Self-Driving Cars and the Resurrection

From Paul Tripp Ministries

My brother Tedd tells a hilarious story of when his son first started to drive. The child went out one evening with the car, and he returned home walking. No vehicle in the driveaway; that’s a bad sign!

Tedd said to his son, “Where’s the car?” And my nephew said, “It’s up on the mountain.” Confused and a bit worried, my brother asked the next logical parental question: “Why is it there?”

I love teenagers: He responded, “I was driving, and the car just went off the road.”

I know we live in 2021, and cars have the scary ability to partially drive themselves, but this story is from years ago. The car didn’t just assume control of the journey and say, “I’m going to crash now!”

It’s easy to poke fun at a teenager’s defense of their car accident, but it’s a human thing to do no matter how mature you think you are. Consider your most recent defense of an ungodly response or behavior:

  • “I’m not feeling well” or “I’m just exhausted.”
  • “It’s been a busy week” or “Work is stressing me out.”
  • “I can’t help it; it’s my personality” or “They knew they were pushing my buttons!”

Have you ever said, “I didn’t mean to say that”? The more biblical reaction would be to say, “Please forgive me for saying what I meant.”

Yes, we live in a fallen world with sinful people, but “the good person out of the good treasure of his heart produces good, and the evil person out of his evil treasure produces evil, for out of the abundance of the heart his mouth speaks.” (Luke 6:45, ESV)

This Lenten season, we take forty days to mourn that our biggest problem in life is us and that our greatest danger lives inside of us. It’s not your spouse, your children, your boss, your government, your culture, your financial difficulty, or your health issues. It’s you!

We can try to change our circumstances, locations, and relationships, but we can’t run from ourselves. I’ve found that whenever I try to run from me, I show up with me at the end of the run.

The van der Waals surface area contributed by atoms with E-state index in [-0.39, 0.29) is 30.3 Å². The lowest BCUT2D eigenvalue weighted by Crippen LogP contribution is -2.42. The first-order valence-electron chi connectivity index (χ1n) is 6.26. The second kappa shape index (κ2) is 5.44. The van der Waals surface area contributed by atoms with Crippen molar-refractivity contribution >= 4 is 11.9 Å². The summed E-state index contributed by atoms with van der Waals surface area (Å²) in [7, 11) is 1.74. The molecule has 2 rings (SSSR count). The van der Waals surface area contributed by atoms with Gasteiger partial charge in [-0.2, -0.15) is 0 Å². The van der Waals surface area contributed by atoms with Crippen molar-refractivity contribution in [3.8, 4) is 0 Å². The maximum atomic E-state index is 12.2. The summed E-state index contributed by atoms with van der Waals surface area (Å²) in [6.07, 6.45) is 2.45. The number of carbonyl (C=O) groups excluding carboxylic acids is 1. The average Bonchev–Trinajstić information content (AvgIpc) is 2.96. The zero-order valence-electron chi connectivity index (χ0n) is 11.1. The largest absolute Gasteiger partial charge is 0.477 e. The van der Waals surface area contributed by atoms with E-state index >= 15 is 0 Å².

Lent is also a celebration – a sad but hopeful celebration that we can’t move toward God until God first moves toward us. The Lenten season is not about what you have done for God or what you will give up, but what God in glorious grace has done for you.

The humbling core message of Christianity is that salvation is never found in your religious duty. Every other religion tells you that there are things that you can do to achieve acceptance with God.

The Christian hope is found in the radical things that God in love has done for you.

You will never celebrate the good news of the resurrection unless you accept the bad news of why it was necessary. Jesus rose to conquer sin and death because we cannot defeat sin and death on our own.

You and I have no power individually against temptation. Independently, we have no ability against the forces of sin. Left to our willpower and spiritual strength, we have no chance against the lies of the enemy.

So God had to do a radical thing. He sent his Son to earth to live a perfectly righteously life, then to the cross to die in your place, and then rose him from the dead to conquer sin and death.

May we remember and hold fast to the resurrection in a way that rules our hearts and shapes our lives.

“Now I would remind you, brothers, of the gospel I preached to you, which you received, in which you stand, and by which you are being saved, if you hold fast to the word I preached to you—unless you believed in vain.” (1 Corinthians 15:1-2, ESV)

God bless,

Paul David Tripp

Reflection Questions

1. What was the last mistake you made that was your fault, yet you tried to blame something or someone else?

2. What was the last regrettable thing you said that you tried to justify? What was your excuse?

3. Why is it such a struggle to accept wrongdoing for our words and actions? Be specific and consider why you are quick to shift the blame or summon your inner defense lawyer?

4. Do you tend to make fun of or look down on people who are younger or less experienced than you for their flaws? How do you struggle in similar ways? Can humility change your relationship with these people?

5. How can you practically live out of resurrection power today? What temptations or lies of the enemy are you battling that you need help with? What steps will you take?


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Self-Driving Cars and the Resurrection

New Hope Presbyterian Church Bridgeton, NJ

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